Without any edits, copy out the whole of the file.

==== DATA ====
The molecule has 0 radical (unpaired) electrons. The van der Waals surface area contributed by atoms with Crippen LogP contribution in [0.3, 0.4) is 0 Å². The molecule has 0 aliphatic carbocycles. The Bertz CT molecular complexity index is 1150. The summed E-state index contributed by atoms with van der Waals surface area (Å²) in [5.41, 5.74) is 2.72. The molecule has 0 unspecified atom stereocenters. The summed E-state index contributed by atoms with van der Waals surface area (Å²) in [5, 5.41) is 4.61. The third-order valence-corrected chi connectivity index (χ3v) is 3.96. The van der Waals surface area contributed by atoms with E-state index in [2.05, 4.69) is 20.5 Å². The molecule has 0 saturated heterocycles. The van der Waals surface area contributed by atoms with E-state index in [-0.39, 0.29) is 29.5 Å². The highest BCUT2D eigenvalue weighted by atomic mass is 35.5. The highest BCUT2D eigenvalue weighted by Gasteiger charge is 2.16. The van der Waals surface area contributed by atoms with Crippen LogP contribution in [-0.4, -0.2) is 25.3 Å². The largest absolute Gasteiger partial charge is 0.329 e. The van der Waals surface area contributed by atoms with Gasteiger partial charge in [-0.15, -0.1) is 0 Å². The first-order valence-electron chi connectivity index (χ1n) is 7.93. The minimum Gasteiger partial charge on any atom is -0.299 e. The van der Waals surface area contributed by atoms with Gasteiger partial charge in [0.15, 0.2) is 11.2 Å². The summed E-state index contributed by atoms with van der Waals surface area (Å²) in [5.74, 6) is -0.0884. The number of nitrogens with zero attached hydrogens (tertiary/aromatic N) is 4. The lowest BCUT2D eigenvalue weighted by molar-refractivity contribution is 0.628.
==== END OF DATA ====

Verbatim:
The molecule has 0 radical (unpaired) electrons. The van der Waals surface area contributed by atoms with Crippen LogP contribution in [0.3, 0.4) is 0 Å². The molecule has 0 aliphatic carbocycles. The Bertz CT molecular complexity index is 1150. The summed E-state index contributed by atoms with van der Waals surface area (Å²) in [5.41, 5.74) is 2.72. The molecule has 0 unspecified atom stereocenters. The summed E-state index contributed by atoms with van der Waals surface area (Å²) in [5, 5.41) is 4.61. The third-order valence-corrected chi connectivity index (χ3v) is 3.96. The van der Waals surface area contributed by atoms with E-state index in [2.05, 4.69) is 20.5 Å². The molecule has 0 saturated heterocycles. The van der Waals surface area contributed by atoms with E-state index in [-0.39, 0.29) is 29.5 Å². The highest BCUT2D eigenvalue weighted by atomic mass is 35.5. The highest BCUT2D eigenvalue weighted by Gasteiger charge is 2.16. The van der Waals surface area contributed by atoms with Crippen LogP contribution in [-0.4, -0.2) is 25.3 Å². The largest absolute Gasteiger partial charge is 0.329 e. The van der Waals surface area contributed by atoms with Gasteiger partial charge in [-0.15, -0.1) is 0 Å². The first-order valence-electron chi connectivity index (χ1n) is 7.93. The minimum Gasteiger partial charge on any atom is -0.299 e. The van der Waals surface area contributed by atoms with Gasteiger partial charge in [0.15, 0.2) is 11.2 Å². The summed E-state index contributed by atoms with van der Waals surface area (Å²) in [5.74, 6) is -0.0884. The number of nitrogens with zero attached hydrogens (tertiary/aromatic N) is 4. The lowest BCUT2D eigenvalue weighted by molar-refractivity contribution is 0.628.